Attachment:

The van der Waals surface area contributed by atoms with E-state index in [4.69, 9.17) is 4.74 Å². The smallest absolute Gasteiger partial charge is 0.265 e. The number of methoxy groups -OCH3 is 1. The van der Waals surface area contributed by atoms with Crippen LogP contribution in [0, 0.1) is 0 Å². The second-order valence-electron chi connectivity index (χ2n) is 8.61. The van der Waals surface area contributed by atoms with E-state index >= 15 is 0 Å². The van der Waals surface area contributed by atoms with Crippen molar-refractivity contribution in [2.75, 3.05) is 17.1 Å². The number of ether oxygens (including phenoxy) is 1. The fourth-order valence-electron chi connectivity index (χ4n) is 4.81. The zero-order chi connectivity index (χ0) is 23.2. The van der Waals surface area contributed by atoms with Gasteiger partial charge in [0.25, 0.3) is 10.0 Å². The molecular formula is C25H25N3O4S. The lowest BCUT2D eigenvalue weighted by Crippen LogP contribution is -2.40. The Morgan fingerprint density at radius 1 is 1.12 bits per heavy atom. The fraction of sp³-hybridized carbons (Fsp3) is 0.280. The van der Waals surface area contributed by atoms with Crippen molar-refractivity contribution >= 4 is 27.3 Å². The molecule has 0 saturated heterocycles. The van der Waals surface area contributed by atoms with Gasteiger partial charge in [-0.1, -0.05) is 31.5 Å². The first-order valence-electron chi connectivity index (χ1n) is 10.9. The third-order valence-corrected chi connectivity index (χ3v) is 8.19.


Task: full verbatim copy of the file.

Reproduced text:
The van der Waals surface area contributed by atoms with E-state index in [4.69, 9.17) is 4.74 Å². The smallest absolute Gasteiger partial charge is 0.265 e. The number of methoxy groups -OCH3 is 1. The van der Waals surface area contributed by atoms with Crippen LogP contribution in [0, 0.1) is 0 Å². The second-order valence-electron chi connectivity index (χ2n) is 8.61. The van der Waals surface area contributed by atoms with E-state index >= 15 is 0 Å². The van der Waals surface area contributed by atoms with Crippen molar-refractivity contribution in [2.75, 3.05) is 17.1 Å². The number of ether oxygens (including phenoxy) is 1. The fourth-order valence-electron chi connectivity index (χ4n) is 4.81. The zero-order chi connectivity index (χ0) is 23.2. The van der Waals surface area contributed by atoms with Gasteiger partial charge in [0.25, 0.3) is 10.0 Å². The molecular formula is C25H25N3O4S. The lowest BCUT2D eigenvalue weighted by Crippen LogP contribution is -2.40. The Morgan fingerprint density at radius 1 is 1.12 bits per heavy atom. The fraction of sp³-hybridized carbons (Fsp3) is 0.280. The van der Waals surface area contributed by atoms with Crippen molar-refractivity contribution >= 4 is 27.3 Å². The molecule has 0 saturated heterocycles. The van der Waals surface area contributed by atoms with Gasteiger partial charge in [-0.1, -0.05) is 31.5 Å². The first-order valence-electron chi connectivity index (χ1n) is 10.9. The third-order valence-corrected chi connectivity index (χ3v) is 8.19.